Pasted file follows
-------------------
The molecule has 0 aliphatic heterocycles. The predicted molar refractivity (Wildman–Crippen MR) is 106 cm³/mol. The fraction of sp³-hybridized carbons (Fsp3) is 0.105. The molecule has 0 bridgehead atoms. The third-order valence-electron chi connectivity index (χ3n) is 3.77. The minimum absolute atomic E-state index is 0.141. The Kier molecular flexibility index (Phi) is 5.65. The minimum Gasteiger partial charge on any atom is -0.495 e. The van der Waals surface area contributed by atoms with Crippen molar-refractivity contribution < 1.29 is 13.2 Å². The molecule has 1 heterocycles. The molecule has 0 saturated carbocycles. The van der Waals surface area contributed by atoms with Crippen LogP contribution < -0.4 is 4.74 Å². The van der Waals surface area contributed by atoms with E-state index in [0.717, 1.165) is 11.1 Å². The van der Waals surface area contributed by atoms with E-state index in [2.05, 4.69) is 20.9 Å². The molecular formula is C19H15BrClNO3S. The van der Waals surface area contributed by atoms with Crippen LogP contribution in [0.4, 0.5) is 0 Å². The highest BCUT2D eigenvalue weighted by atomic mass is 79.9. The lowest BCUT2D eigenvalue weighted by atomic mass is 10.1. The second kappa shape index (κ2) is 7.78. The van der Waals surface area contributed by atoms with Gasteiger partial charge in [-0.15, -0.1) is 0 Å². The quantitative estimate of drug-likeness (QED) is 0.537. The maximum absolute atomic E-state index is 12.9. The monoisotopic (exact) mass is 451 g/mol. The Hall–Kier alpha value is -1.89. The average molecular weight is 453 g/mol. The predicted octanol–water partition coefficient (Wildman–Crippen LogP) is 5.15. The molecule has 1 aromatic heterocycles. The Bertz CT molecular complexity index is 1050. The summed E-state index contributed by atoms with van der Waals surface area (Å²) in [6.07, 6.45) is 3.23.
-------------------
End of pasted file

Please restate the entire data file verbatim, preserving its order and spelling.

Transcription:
The molecule has 0 aliphatic heterocycles. The predicted molar refractivity (Wildman–Crippen MR) is 106 cm³/mol. The fraction of sp³-hybridized carbons (Fsp3) is 0.105. The molecule has 0 bridgehead atoms. The third-order valence-electron chi connectivity index (χ3n) is 3.77. The minimum absolute atomic E-state index is 0.141. The Kier molecular flexibility index (Phi) is 5.65. The minimum Gasteiger partial charge on any atom is -0.495 e. The van der Waals surface area contributed by atoms with Crippen molar-refractivity contribution < 1.29 is 13.2 Å². The molecule has 1 heterocycles. The molecule has 0 saturated carbocycles. The van der Waals surface area contributed by atoms with Crippen LogP contribution < -0.4 is 4.74 Å². The van der Waals surface area contributed by atoms with E-state index in [0.717, 1.165) is 11.1 Å². The van der Waals surface area contributed by atoms with E-state index in [2.05, 4.69) is 20.9 Å². The molecular formula is C19H15BrClNO3S. The van der Waals surface area contributed by atoms with Crippen LogP contribution in [0.4, 0.5) is 0 Å². The highest BCUT2D eigenvalue weighted by atomic mass is 79.9. The lowest BCUT2D eigenvalue weighted by atomic mass is 10.1. The second kappa shape index (κ2) is 7.78. The van der Waals surface area contributed by atoms with Gasteiger partial charge in [-0.15, -0.1) is 0 Å². The quantitative estimate of drug-likeness (QED) is 0.537. The maximum absolute atomic E-state index is 12.9. The monoisotopic (exact) mass is 451 g/mol. The Hall–Kier alpha value is -1.89. The average molecular weight is 453 g/mol. The predicted octanol–water partition coefficient (Wildman–Crippen LogP) is 5.15. The molecule has 1 aromatic heterocycles. The Bertz CT molecular complexity index is 1050. The summed E-state index contributed by atoms with van der Waals surface area (Å²) in [6.07, 6.45) is 3.23.